AH: "I thought 'No way.' But upon getting there, I knew I had done well at Foot Locker regionals so it was a possibility. I just thought there's nothing that can go as planned with all these huge ponds of mud."


So you found out that day you were good at running in mud.


AH: "Ha. I'd say my biggest advice is that if it goes well (in Portland), you should consider the steeplechase."


In the video of your race you slipped and fell as you hit the finish line. But before that, how did you manage yourself on the course?


AH: "I remember vividly speaking with some of the (Colts Neck) parents who said they couldn't see me when I made the move and they had thought there was no way I would catch the leader. The thing is, you've got to believe right around the next bend is the segement of the course where you are better than the person in front of you. No one knows what their strength is going to be ahead of time on that course. It helped me to believe 'I can kick.'"


You had a teammate, Briana Jackucewicz, up near the front with you that day. (She was 11th, the team finished fourth). Are you still close?


AH: "I am actually pretty tight with her. Our families know each other. She went Harvard, while I went to Princeton. We're very good friends. Just two years ago, we had a five-year reunion. All the girls on that team got together. It was probably the highlight of my high school career. When we crossed that finish line we were crying. A girl who was our usual sixth ran huge for us that day. Another teammate ran a couple (thousand meters) with no shoe on. It was intense."


How did you handle the first time flying to the West coast and all of the extra stuff is part of the NXN experience outside of the race?


AH: "It was definitely tough at times. Our coach was good at handling us. We got to do the fun stuff but there was also rest time. Time to keep calm. We went to dinner all together on the Nike campus, then we decorated our van and then it was lights out. We made hair bows to do something calm and quiet and then got to sleep. It was interesting. I remember people complaining about the three-hour time change and that we'd be so awake at night and then scared about having to get up so early (for the race), but it was OK."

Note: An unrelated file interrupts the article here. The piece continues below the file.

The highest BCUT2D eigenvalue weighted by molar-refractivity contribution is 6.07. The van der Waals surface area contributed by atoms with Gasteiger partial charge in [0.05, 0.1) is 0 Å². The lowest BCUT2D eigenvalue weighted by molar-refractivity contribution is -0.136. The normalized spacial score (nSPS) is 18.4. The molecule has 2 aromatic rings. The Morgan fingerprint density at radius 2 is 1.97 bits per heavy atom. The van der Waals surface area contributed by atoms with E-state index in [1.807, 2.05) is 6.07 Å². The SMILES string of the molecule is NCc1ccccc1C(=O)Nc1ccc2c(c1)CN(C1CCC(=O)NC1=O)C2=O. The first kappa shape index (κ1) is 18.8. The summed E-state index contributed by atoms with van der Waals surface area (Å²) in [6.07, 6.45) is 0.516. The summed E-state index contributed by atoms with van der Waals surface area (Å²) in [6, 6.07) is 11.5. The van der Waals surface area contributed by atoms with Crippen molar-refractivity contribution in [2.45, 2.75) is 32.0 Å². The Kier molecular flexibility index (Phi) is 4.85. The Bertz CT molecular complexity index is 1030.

How did you switch gears and then get ready for Foot Locker?


AH: "It was extremely difficult for me and I think it is for any athlete. It was a new lesson for me. Foot Locker is an amazing meet and they put on such a great experience for everyone there. I had been on a good high school team and had never gone to a race alone. I was such a dork and had come back to school (and New Jersey) for a week. I should have taken the week of and stayed out there. My dad drove down the coast while I flew back and forth."


How did it end up working out for you in San Diego?


AH: "I had put so much emotional energy into the other race that coming back and pushing hard was very difficult. I met two girls I was going to college with, so that was fun. I got to ice skate and eat ice cream. So I treated (Foot Locker) like the prize at the end of the season."

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2 comment(s)  
DougB
Fixed it. Thanks for pointing it out.
Kurt Barbara
Futsum was a senior at North Central not Columbus North.